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Council on Foreign Relations Daily News Brief
May 3, 2013

Top of the Agenda

Top of the Agenda: Pakistani Prosecutor Investigating Bhutto Assassination Murdered

Gunmen shot dead Chaudhry Zulfiqar Ali, the prosecutor investigating the 2007 assassination of Pakistan's ex-leader Benazir Bhutto, in an ambush in Islamabad (Dawn). Former Pakistani president Pervez Musharraf has been accused of failing to provide adequate security for Bhutto at the time of her death, and was placed this week under two-week house arrest over charges that he conspired to murder her (Reuters). The former army chief, who has denied responsibility for Bhutto's death, returned to Pakistan in March after nearly four years of self-imposed exile to contest the May general election. He has since been banned from politics.

Analysis

"The killing of a top prosecutor of Pakistan's Federal Investigation Agency has brought into focus the complex security situation in Pakistan. While the killers are not yet known, the timing is such that fingers are being pointed at various quarters, including a couple of Jihadist organisations and even the secret agencies," writes M Ilyas Khan for the BBC.

"Though Pakistan has experienced repeated violence, it's rare for such an attack to happen in the capital, which is home to high-ranking government and military officials, diplomats and international aid workers," writes Munir Ahmed for the Associated Press.

"[T]he Musharraf affair will be an early test of which direction Pakistan's civilian politicians and judiciary intend to take their country and its relations with America. If Musharraf's old foes can deliver justice instead of vengeance, all would benefit. So far, however, evidence suggests otherwise: This will be a messy, perhaps even bloody, business that will damage relationships (civil military and U.S.-Pakistan) that were already bound to be fraught," writes CFR's Daniel Markey for Foreign Policy.

 

PACIFIC RIM

Indonesia Arrests Bomb Suspect

In the wake of fresh violence against Muslims in Myanmar, Indonesian police detained two men suspected of plotting a bomb attack (AFP) on the Myanmar embassy in Jakarta. The minority Muslim Rohingya are regarded by many Burmese with hostility, and have often fled to Indonesia.

CFR's Joshua Kurlantzick discusses the Rohingya's humanitarian plight in this blog post.

JAPAN: Finance ministers from Japan and ASEAN are set to agree on enhancing financial cooperation (KyodoNews) on Friday as Tokyo looks to deepen economic ties with the region.

This CFR Backgrounder explains Abenomics and Japanese prime minister Shinzo Abe's initiative to jolt the economy out of decades of stagnation.

 

SOUTH AND CENTRAL ASIA

Pakistan Takes Issue With India Over Jail Attack

Pakistan raised concerns with India after a Pakistani prisoner was beaten in an Indian jail on Friday. The incident follows a fatal attack (TOI) on an Indian jailed for spying in Pakistan, whose death triggered outpouring of anger and strained ties between the neighbors.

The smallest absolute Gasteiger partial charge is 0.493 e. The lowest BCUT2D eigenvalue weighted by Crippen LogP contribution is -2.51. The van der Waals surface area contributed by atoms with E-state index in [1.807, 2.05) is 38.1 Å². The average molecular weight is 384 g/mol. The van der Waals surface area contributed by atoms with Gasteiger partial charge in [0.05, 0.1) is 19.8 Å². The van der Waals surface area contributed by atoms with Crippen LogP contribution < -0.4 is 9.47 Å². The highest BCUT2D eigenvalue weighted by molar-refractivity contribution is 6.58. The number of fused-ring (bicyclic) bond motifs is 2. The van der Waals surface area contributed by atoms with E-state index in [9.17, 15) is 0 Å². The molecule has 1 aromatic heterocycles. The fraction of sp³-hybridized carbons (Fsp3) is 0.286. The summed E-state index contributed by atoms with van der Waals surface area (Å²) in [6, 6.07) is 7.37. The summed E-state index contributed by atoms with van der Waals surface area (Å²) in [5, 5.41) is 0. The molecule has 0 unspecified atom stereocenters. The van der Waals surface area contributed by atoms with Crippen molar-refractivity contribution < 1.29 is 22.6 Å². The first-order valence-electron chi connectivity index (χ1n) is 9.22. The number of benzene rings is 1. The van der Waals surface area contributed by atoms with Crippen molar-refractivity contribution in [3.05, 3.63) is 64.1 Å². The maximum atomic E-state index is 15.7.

MIDDLE EAST

U.S. Considers Arming Syrian Rebels

Defense Secretary Chuck Hagel confirmed Thursday that the Obama administration was no longer ruling out the arming of Syrian rebels, marking the first time a senior U.S. official has openly considered the option (NYT). President Barack Obama rejected such a proposal last year.

EGPYT: Egyptian police fired tear gas to disperse a small group of hardline Salafi Islamist protesters (Reuters) attempting to scale the walls of the state security headquarters in Cairo.

 

AFRICA

Kenya Sentences Two Iranians

A Kenyan court has found two Iranian men guilty of plotting to attack British, U.S., and Israeli targets with explosives inside Kenya (BBC). The men are accused of belonging to a terror network planning to blow up targets in Nairobi and the port city of Mombasa.

SOUTH AFRICA: South Africa demanded an explanation from Zambia for remarks (SAPA) its vice president reportedly made comparing President Jacob Zuma to a former apartheid leader.

 

EUROPE

Officials Say Italy Likely to Avoid Fiscal Sanctions

European Commission President José Manuel Barroso said after meeting new Italian Prime Minister Enrico Letta that Italy will likely escape eurozone sanctions (WSJ), as it brought its budget deficit to 3 percent of gross domestic product last year. Letta won a confidence vote in parliament on Tuesday.

FRANCE: The European Commission predicted Friday that France will slide into recession this year (RFI), with the expectation of unemployment hitting 10.9 percent.

 

AMERICAS

Obama Meets Peña Nieto

President Obama met with Mexican counterpart Enrique Peña Nieto on Thursday (LAT), shifting the focus from the drug war by emphasizing economic cooperation over U.S. collaboration on security issues. Nieto's administration has begun restricting U.S. involvement in some security operations, possibly signaling the end of close cooperation in law enforcement.

CFR's Shannon O'Neil counters five myths about Mexico that directly impact U.S. foreign policy in this op-ed.

VENEZUELA: The Venezuelan opposition formally challenged the results (MercoPress) of last month's presidential poll won by the late Hugo Chavez's successor Nicolas Maduro.

 

 

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